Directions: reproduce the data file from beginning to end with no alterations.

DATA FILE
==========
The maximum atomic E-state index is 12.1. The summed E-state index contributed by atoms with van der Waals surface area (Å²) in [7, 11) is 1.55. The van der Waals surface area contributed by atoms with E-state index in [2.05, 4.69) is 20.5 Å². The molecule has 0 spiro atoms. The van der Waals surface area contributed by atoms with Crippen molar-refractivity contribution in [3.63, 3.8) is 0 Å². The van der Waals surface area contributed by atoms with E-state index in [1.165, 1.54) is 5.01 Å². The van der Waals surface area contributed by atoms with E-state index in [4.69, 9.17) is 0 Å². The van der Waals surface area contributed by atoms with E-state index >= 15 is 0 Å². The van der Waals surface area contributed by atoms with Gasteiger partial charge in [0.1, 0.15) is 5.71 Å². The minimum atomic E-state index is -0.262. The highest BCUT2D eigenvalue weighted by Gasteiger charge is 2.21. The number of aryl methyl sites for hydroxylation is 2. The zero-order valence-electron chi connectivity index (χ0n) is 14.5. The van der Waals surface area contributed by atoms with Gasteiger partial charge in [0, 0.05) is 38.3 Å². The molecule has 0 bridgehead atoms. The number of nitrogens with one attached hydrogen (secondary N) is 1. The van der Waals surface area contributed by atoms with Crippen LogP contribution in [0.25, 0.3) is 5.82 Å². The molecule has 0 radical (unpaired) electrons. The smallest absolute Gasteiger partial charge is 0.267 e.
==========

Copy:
The maximum atomic E-state index is 12.1. The summed E-state index contributed by atoms with van der Waals surface area (Å²) in [7, 11) is 1.55. The van der Waals surface area contributed by atoms with E-state index in [2.05, 4.69) is 20.5 Å². The molecule has 0 spiro atoms. The van der Waals surface area contributed by atoms with Crippen molar-refractivity contribution in [3.63, 3.8) is 0 Å². The van der Waals surface area contributed by atoms with E-state index in [1.165, 1.54) is 5.01 Å². The van der Waals surface area contributed by atoms with E-state index in [4.69, 9.17) is 0 Å². The van der Waals surface area contributed by atoms with E-state index >= 15 is 0 Å². The van der Waals surface area contributed by atoms with Gasteiger partial charge in [0.1, 0.15) is 5.71 Å². The minimum atomic E-state index is -0.262. The highest BCUT2D eigenvalue weighted by Gasteiger charge is 2.21. The number of aryl methyl sites for hydroxylation is 2. The zero-order valence-electron chi connectivity index (χ0n) is 14.5. The van der Waals surface area contributed by atoms with Gasteiger partial charge in [0, 0.05) is 38.3 Å². The molecule has 0 bridgehead atoms. The number of nitrogens with one attached hydrogen (secondary N) is 1. The van der Waals surface area contributed by atoms with Crippen LogP contribution in [0.25, 0.3) is 5.82 Å². The molecule has 0 radical (unpaired) electrons. The smallest absolute Gasteiger partial charge is 0.267 e.